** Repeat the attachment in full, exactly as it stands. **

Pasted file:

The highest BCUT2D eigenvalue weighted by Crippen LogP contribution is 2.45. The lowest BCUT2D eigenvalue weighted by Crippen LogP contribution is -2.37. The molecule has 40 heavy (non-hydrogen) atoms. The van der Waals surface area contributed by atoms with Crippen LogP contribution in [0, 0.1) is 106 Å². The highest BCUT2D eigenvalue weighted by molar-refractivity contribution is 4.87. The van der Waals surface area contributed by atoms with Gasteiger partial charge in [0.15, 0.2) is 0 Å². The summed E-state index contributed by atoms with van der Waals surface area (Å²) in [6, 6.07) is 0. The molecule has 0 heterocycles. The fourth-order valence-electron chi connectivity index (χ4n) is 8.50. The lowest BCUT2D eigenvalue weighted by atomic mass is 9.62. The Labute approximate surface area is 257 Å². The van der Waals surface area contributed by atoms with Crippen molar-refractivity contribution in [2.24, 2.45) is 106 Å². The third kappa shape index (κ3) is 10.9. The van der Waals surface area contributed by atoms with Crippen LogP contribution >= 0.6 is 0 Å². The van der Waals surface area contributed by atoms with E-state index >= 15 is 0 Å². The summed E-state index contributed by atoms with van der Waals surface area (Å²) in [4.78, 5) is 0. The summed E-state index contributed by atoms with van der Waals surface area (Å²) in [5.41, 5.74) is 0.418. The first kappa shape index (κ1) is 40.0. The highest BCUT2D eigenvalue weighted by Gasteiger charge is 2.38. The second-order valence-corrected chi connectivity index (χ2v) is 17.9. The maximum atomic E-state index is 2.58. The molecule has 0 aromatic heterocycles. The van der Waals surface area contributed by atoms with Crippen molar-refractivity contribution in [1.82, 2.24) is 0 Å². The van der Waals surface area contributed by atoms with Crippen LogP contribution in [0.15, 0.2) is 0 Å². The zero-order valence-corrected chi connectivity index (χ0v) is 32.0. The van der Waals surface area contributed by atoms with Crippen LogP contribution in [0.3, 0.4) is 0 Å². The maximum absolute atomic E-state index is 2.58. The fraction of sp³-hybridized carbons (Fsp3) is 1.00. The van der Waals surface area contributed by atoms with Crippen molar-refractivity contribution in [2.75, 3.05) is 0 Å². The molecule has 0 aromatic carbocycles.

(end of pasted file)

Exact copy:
The highest BCUT2D eigenvalue weighted by Crippen LogP contribution is 2.45. The lowest BCUT2D eigenvalue weighted by Crippen LogP contribution is -2.37. The molecule has 40 heavy (non-hydrogen) atoms. The van der Waals surface area contributed by atoms with Crippen LogP contribution in [0, 0.1) is 106 Å². The highest BCUT2D eigenvalue weighted by molar-refractivity contribution is 4.87. The van der Waals surface area contributed by atoms with Gasteiger partial charge in [0.15, 0.2) is 0 Å². The summed E-state index contributed by atoms with van der Waals surface area (Å²) in [6, 6.07) is 0. The molecule has 0 heterocycles. The fourth-order valence-electron chi connectivity index (χ4n) is 8.50. The lowest BCUT2D eigenvalue weighted by atomic mass is 9.62. The Labute approximate surface area is 257 Å². The van der Waals surface area contributed by atoms with Crippen molar-refractivity contribution in [2.24, 2.45) is 106 Å². The third kappa shape index (κ3) is 10.9. The van der Waals surface area contributed by atoms with Crippen LogP contribution >= 0.6 is 0 Å². The van der Waals surface area contributed by atoms with E-state index >= 15 is 0 Å². The summed E-state index contributed by atoms with van der Waals surface area (Å²) in [4.78, 5) is 0. The summed E-state index contributed by atoms with van der Waals surface area (Å²) in [5.41, 5.74) is 0.418. The first kappa shape index (κ1) is 40.0. The highest BCUT2D eigenvalue weighted by Gasteiger charge is 2.38. The second-order valence-corrected chi connectivity index (χ2v) is 17.9. The maximum atomic E-state index is 2.58. The molecule has 0 aromatic heterocycles. The van der Waals surface area contributed by atoms with Crippen molar-refractivity contribution in [1.82, 2.24) is 0 Å². The van der Waals surface area contributed by atoms with Crippen LogP contribution in [0.15, 0.2) is 0 Å². The zero-order valence-corrected chi connectivity index (χ0v) is 32.0. The van der Waals surface area contributed by atoms with Crippen LogP contribution in [0.3, 0.4) is 0 Å². The maximum absolute atomic E-state index is 2.58. The fraction of sp³-hybridized carbons (Fsp3) is 1.00. The van der Waals surface area contributed by atoms with Crippen molar-refractivity contribution in [2.75, 3.05) is 0 Å². The molecule has 0 aromatic carbocycles.